Win Cowgill applied plant growth regulators to apple nursery stock at Adams County Nursery’s Delaware location in 2012. (Courtesy Rebecca Magron)
In this branching experiment in 2012 at the Adams County Nursery Delaware location, untreated Macoun trees grew two to three branches (bottom photo) while those treated four times with Promalin at 500 ppm plus Regulaid at 1 pint in 100 gallons of water branched profusely (top photo). (Courtesy Win Cowgill)
A team of university researchers from the Northeast has developed a program that allows orchardists and nurseries to create highly feathered trees they think are essential in order to reap early profits from expensive high-density orchards.
The growth regulators can be used either in the nursery or on young trees in the orchard.
In the nursery
The protocol involves treating the growing tip of young apple trees with multiple sequential applications of either MaxCel (6-benzyladenine or 6-BA) or Promalin (a combination of 6-BA plus gibberellic acid or GA4/7), both products of Valent BioSciences.
Treatments begin when trees measure about 38 to 40 inches from the ground to the growing tip. Treatments are applied to the growing tip at every 5 to 7 inches of new growth (about two-week intervals). Each treatment induces buds to break at the point of application, with feathers appearing within two weeks.
Win Cowgill, professor and area fruit agent from Rutgers, the State University of New Jersey, presented the recommendations at the Mid-Atlantic Fruit and Vegetable Convention in Hershey, Pennsylvania, in January.
Cowgill conducted multiple experiments to determine effectiveness and rates at Adams County Nursery’s growing site in Milton, Delaware, working for the past three years in collaboration with other researchers. Similar trials were conducted elsewhere.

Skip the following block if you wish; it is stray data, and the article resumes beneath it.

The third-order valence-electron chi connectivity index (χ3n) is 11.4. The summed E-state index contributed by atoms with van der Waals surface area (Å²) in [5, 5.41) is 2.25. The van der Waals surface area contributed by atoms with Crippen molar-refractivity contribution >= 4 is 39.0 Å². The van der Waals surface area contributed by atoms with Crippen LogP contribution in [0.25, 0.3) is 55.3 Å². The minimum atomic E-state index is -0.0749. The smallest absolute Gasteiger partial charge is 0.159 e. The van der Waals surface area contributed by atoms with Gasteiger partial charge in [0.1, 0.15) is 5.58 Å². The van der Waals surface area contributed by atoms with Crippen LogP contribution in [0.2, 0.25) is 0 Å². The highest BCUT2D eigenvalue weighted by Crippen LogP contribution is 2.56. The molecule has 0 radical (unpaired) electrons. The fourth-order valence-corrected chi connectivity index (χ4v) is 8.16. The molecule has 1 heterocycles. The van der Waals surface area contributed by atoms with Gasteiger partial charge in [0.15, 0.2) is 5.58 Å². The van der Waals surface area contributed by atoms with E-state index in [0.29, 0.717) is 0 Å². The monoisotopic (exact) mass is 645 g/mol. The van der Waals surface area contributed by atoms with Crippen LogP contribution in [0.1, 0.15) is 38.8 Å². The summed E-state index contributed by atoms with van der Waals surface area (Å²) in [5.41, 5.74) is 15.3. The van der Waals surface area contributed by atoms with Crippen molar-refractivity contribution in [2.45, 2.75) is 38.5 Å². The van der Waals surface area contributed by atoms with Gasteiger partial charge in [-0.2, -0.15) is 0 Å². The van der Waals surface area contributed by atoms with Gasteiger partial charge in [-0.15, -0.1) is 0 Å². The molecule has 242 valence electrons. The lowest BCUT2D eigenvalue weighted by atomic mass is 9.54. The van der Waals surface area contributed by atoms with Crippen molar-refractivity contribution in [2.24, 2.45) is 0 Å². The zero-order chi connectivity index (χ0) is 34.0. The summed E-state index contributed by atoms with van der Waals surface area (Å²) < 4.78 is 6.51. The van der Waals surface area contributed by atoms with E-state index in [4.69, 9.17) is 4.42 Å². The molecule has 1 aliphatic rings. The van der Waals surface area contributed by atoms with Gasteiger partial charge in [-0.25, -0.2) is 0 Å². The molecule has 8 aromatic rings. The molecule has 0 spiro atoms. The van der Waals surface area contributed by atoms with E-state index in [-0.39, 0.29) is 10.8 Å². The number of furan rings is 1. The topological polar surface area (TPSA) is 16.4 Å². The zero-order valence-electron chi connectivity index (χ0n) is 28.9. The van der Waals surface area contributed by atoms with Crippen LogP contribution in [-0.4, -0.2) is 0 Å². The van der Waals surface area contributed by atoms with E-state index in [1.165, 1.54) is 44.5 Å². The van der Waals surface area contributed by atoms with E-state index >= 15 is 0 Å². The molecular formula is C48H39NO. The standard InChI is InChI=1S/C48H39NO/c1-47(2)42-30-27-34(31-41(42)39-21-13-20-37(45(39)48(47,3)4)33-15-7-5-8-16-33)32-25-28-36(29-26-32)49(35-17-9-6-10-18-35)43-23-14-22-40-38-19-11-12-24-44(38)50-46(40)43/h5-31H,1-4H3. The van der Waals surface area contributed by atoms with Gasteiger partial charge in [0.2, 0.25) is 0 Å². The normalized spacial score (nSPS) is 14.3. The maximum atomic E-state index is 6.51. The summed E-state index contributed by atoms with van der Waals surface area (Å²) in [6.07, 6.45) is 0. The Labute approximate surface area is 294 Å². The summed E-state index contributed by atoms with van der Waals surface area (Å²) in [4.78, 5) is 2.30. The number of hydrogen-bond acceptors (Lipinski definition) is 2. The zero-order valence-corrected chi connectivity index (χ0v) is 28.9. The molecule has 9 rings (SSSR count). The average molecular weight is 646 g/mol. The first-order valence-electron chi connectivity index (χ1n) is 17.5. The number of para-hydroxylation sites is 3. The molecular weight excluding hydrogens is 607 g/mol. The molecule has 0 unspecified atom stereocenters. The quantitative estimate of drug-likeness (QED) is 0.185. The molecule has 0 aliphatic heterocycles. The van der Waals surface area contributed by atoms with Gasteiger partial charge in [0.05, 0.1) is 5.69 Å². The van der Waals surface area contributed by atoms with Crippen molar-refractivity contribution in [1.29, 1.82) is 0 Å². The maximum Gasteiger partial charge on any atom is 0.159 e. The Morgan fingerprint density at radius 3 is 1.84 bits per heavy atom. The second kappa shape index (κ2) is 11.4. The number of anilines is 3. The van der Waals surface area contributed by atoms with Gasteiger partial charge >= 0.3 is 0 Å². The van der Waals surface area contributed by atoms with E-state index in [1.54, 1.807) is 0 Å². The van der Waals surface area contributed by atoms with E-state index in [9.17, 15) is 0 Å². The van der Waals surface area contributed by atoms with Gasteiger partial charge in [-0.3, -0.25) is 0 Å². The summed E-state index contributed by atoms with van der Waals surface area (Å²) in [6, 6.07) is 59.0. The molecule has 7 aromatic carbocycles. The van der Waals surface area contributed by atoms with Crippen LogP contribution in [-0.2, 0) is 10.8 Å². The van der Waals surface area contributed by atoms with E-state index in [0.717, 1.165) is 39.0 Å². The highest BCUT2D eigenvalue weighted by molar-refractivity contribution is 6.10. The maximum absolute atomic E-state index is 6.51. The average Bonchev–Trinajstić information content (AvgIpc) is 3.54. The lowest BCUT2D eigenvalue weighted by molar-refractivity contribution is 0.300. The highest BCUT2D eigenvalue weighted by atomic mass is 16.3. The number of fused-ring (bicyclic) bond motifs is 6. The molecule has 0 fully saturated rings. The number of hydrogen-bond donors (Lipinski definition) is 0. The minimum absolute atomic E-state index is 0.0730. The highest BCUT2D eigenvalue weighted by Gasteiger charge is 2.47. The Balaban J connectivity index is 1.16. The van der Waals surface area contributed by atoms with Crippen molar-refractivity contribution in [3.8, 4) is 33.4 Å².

University of Massachusetts’ Wesley Autio and Jon Clements conducted similar experiments in Massachusetts, as did Cornell University’s Terence Robinson in New York, Washington State, and Chile. The work was supported by the International Fruit Tree Association and Northwest Nursery Improvement Institute.
Research began after it became clear that Tiberon (cyclanalide), a plant growth regulator that nurseries began using in 2009, was going to be withdrawn from that market by its manufacturer, Bayer Corporation.
In the research, Cowgill applied 4 milliliters (about 1/7 ounce) of liquid to the growing tip of each tree using a backpack sprayer calibrated to deliver that amount.
“Both MaxCel and Promalin are very effective in inducing branching on the varieties we tested,” Cowgill said. The number of feathers varied with the number of applications.
Cowgill believes that five applications would be a suitable number in areas with somewhat longer growing seasons, such as the Mid-Atlantic states, since the trees grow taller. Areas north of there may need fewer applications. In warmer areas, he says, 400 parts per million (ppm) of MaxCel applied four or five times should produce a good quantity of feathers. In cooler areas, 500 ppm may work better. The MaxCel label calls for 500 ppm.